Deal between 54 WTO members to remove trade tariff on IT, electronic products
In a major breakthrough, 54 countries have agreed to ensure duty-free trade in more than 200 electronic and IT products, including medical equipment, which will ultimately reduce prices of such items across the world. In a meeting in Geneva, 54 member countries of the World Trade Organisation (WTO) have signed a deal to remove import tariff on 201 products that account for around 7% of the total global trade. The annual trade in these products is valued at more than $1.3 trillion per year. Terming the agreement “a landmark”, WTO Director-General Roberto Azevêdo, said, “Eliminating tariffs on trade of this magnitude will have a huge impact. It will support lower prices — including in many other sectors that use IT products as inputs — it will create jobs and it will help to boost GDP growth around the world.” The products covered in the agreement included new-generation semi-conductors, GPS navigation systems, magnetic resonance imaging (MRI) machines, machine tools for manufacturing printed circuits, telecommunications satellites and touch screens. The WTO Director-General said that though the deal has been signed by only 54 countries, all 161 WTO members will benefit from this agreement, “as they will all enjoy duty-free market access in the markets of those members who are eliminating tariffs on these products”. As per the agreement, the majority of tariffs will be eliminated on these products within three years, beginning from 2016. By the end of October this year, each of the participating members will submit to the other participants a draft schedule which spells out how the terms of the agreement would be met, the WTO said in a press statement on Friday. The members are yet to finalise the time-table for removal of tariff, but work on all technical details is expected to be completed before WTO’s next ministerial conference to be held in Nairobi in December. The agreement also contains a commitment to work to tackle non-tariff barriers in the IT sector, and to keep the list of products covered under review to determine whether further expansion may be needed to reflect future technological developments, the Geneva-based international trade body said. The negotiation for the agreement had started in 2012.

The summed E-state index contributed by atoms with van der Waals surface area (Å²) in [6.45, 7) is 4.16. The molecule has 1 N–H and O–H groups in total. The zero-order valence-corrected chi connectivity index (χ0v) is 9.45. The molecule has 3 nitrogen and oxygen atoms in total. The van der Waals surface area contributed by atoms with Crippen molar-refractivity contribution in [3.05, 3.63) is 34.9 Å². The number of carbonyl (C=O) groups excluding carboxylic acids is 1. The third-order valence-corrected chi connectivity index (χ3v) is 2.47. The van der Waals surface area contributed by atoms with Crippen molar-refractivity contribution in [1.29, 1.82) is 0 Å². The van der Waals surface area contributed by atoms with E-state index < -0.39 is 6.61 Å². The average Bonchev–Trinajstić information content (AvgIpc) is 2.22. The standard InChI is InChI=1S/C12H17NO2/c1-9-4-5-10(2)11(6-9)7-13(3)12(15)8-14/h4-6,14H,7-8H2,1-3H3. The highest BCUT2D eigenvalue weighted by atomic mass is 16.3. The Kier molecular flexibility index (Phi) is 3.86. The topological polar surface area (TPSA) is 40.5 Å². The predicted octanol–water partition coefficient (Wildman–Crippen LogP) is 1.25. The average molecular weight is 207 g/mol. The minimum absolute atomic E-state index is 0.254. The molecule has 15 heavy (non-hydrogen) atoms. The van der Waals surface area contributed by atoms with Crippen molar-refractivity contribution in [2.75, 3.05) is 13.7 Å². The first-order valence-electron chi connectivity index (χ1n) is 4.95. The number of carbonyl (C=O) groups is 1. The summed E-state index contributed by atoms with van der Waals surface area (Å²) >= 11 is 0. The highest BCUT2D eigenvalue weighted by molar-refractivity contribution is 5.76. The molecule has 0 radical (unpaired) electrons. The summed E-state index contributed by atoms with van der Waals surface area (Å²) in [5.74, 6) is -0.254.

July 25, 2015 | 5:38 pm IST.